YELLOWFIN TUNA CAUGHT NORTHEAST OF TOWN
Oct. 8, 2005, Bill Erhardt, Loreto, Mexico, Baja California Sur:
Hurricane Otis came and went last weekend with little affect on Loreto fishing. We got only a little rain, not enough to flush debris sufficient to hold dorado out of the arroyos, and a couple of days of winds of 20 knots or so.
By Tuesday the sea at Loreto had calmed enough to be fishable if you don't mind a little bit of spray.
I fished three days at Loreto this week with varying success.
Fishing on Tuesday, with my brother Cliff who was visiting from Oregon, I went south to White Rock where two weeks earlier there had been billfish, dorado and tuna, along with many hundreds of rays basking and and entertaining with aerial acrobatic displays.
We found surface water temperatures of only 82 degrees and no sign of either fish or rays. By midmorning the water had calmed enough to run north to a point five miles or so off Punta Perico. Trolling two or three more hours off Perico and Punta Lobo also produced nothing but a couple of halfhearted bites and we went home skunked.
Fishing on Wednesday, with Cliff and sister-in-law Sharon, I went northeast of the Loreto marina about 25 miles. There was a moderate chop as we ran to the fishing grounds but shortly after sunup a north wind of 10 knots or so developed.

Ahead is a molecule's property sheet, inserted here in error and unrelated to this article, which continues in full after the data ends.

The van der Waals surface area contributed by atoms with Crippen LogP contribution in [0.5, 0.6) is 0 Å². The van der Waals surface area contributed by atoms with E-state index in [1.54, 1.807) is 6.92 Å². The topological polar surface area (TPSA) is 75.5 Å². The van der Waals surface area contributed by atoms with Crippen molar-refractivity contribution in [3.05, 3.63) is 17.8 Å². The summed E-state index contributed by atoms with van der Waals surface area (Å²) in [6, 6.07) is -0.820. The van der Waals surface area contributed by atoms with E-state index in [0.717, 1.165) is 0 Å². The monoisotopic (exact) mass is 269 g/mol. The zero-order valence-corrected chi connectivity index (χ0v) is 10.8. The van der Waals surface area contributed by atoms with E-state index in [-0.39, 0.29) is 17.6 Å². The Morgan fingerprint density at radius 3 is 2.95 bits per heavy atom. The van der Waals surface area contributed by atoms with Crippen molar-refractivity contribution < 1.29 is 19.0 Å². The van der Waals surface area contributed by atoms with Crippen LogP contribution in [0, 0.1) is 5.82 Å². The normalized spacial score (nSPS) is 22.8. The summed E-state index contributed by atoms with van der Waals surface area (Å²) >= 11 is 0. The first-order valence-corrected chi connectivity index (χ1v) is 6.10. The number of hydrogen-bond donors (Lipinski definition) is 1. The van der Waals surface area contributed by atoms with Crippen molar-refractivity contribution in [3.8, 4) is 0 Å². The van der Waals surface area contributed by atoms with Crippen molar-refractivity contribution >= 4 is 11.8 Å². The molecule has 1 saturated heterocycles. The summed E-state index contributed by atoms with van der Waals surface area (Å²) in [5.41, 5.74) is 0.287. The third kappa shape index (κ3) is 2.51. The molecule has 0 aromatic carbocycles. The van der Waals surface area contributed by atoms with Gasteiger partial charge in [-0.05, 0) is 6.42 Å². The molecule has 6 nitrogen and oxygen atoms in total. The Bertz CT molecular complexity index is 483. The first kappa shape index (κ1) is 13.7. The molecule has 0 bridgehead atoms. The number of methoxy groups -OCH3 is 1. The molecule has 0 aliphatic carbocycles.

In a building chop and whitecaps we lucked upon a small pod of porpoise with hungry yellowfin tuna under them. Over a period of about 2 1/2 hours in the late morning we boated 14 yellowfin tuna, the largest 45 pounds. We lost a couple more trying to deal with three lines on a 17 foot boat in 3 - 4 foot seas.
The yellowfin hit cedar plugs and jet heads as well as marlin lures.
At around 11 a.m. the tuna bite stopped, although the porpoise continued to feed on small bait fish.
On the way back to the Loreto marina we caught and released a sailfish.
This was just exactly the kind of Loreto fishing day I had hoped for for my visiting kin who are more accustomed to the dainty little lake trout in Oregon that would be too small for the bait bucket on the Baja.
Fishing on Friday, my brother and I went back north to where we left the porpoise and tuna two days earlier. We could find no porpoise and five hours trolling yielded nothing. In the early afternoon on the way home we hooked a big sailfish that spit the hook after running out half a spool of line. The only thing that kept a skunk out of the boat was an ambitious dorado about 5 pounds that bit on a marlin lure as we approached Isla Coronado.
In the aftermath of Otis, the surface water temperature in the sea off Loreto has dropped about 5 degrees. The highest water temperature I saw all week was 85 degrees. Loreto weather also changed markedly at midweek. The air temperature dropped about 10 degrees and the relative humidity about 10 percent. It feels like autumn in Baja California.
(See "Mexico Fishing News" online for current fishing reports, photos, weather, and water temperatures from Loreto and other major Mexican sportfishing areas. Vacation travel articles, fishing maps and seasonal calendars, and fishing related information for Loreto may be found at Mexfish.com's main Loreto page.